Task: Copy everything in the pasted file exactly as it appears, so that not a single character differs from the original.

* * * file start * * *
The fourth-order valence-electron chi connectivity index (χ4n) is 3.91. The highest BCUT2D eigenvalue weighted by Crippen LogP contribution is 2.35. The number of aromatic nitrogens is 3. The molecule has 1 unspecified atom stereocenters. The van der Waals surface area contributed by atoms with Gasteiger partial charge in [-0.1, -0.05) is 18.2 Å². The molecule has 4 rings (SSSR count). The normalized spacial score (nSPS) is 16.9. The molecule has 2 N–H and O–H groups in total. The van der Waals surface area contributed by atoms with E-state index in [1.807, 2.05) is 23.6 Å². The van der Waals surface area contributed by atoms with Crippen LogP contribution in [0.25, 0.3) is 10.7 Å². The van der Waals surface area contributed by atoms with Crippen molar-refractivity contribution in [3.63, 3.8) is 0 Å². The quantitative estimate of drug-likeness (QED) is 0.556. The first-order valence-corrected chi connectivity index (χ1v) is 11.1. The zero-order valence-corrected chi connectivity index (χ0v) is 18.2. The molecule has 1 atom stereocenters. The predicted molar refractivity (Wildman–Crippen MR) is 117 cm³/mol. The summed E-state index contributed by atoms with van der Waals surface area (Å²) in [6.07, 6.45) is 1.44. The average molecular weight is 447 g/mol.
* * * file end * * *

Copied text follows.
The fourth-order valence-electron chi connectivity index (χ4n) is 3.91. The highest BCUT2D eigenvalue weighted by Crippen LogP contribution is 2.35. The number of aromatic nitrogens is 3. The molecule has 1 unspecified atom stereocenters. The van der Waals surface area contributed by atoms with Gasteiger partial charge in [-0.1, -0.05) is 18.2 Å². The molecule has 4 rings (SSSR count). The normalized spacial score (nSPS) is 16.9. The molecule has 2 N–H and O–H groups in total. The van der Waals surface area contributed by atoms with E-state index in [1.807, 2.05) is 23.6 Å². The van der Waals surface area contributed by atoms with Crippen LogP contribution in [0.25, 0.3) is 10.7 Å². The van der Waals surface area contributed by atoms with Crippen molar-refractivity contribution in [3.63, 3.8) is 0 Å². The quantitative estimate of drug-likeness (QED) is 0.556. The first-order valence-corrected chi connectivity index (χ1v) is 11.1. The zero-order valence-corrected chi connectivity index (χ0v) is 18.2. The molecule has 1 atom stereocenters. The predicted molar refractivity (Wildman–Crippen MR) is 117 cm³/mol. The summed E-state index contributed by atoms with van der Waals surface area (Å²) in [6.07, 6.45) is 1.44. The average molecular weight is 447 g/mol.